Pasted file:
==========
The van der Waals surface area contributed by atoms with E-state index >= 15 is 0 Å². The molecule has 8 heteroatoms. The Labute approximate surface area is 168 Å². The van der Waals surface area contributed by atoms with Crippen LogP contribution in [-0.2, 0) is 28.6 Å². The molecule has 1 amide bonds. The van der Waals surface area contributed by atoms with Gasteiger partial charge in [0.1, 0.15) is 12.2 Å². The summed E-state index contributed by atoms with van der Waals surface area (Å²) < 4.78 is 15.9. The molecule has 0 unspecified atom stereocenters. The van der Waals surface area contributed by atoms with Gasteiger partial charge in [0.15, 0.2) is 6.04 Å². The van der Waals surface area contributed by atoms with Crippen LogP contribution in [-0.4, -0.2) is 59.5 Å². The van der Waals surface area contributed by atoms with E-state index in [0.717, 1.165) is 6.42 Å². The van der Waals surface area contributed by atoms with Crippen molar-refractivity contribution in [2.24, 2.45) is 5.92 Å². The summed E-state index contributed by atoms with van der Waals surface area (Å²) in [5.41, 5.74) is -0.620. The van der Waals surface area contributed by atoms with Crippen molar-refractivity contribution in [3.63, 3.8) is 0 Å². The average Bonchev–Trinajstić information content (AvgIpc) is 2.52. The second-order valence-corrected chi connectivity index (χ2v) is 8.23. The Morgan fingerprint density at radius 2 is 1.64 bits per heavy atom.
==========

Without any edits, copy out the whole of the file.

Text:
The van der Waals surface area contributed by atoms with E-state index >= 15 is 0 Å². The molecule has 8 heteroatoms. The Labute approximate surface area is 168 Å². The van der Waals surface area contributed by atoms with Crippen LogP contribution in [-0.2, 0) is 28.6 Å². The molecule has 1 amide bonds. The van der Waals surface area contributed by atoms with Gasteiger partial charge in [0.1, 0.15) is 12.2 Å². The summed E-state index contributed by atoms with van der Waals surface area (Å²) < 4.78 is 15.9. The molecule has 0 unspecified atom stereocenters. The van der Waals surface area contributed by atoms with Gasteiger partial charge in [0.15, 0.2) is 6.04 Å². The van der Waals surface area contributed by atoms with Crippen LogP contribution in [-0.4, -0.2) is 59.5 Å². The van der Waals surface area contributed by atoms with E-state index in [0.717, 1.165) is 6.42 Å². The van der Waals surface area contributed by atoms with Crippen molar-refractivity contribution in [2.24, 2.45) is 5.92 Å². The summed E-state index contributed by atoms with van der Waals surface area (Å²) in [5.41, 5.74) is -0.620. The van der Waals surface area contributed by atoms with Crippen molar-refractivity contribution in [3.63, 3.8) is 0 Å². The average Bonchev–Trinajstić information content (AvgIpc) is 2.52. The second-order valence-corrected chi connectivity index (χ2v) is 8.23. The Morgan fingerprint density at radius 2 is 1.64 bits per heavy atom.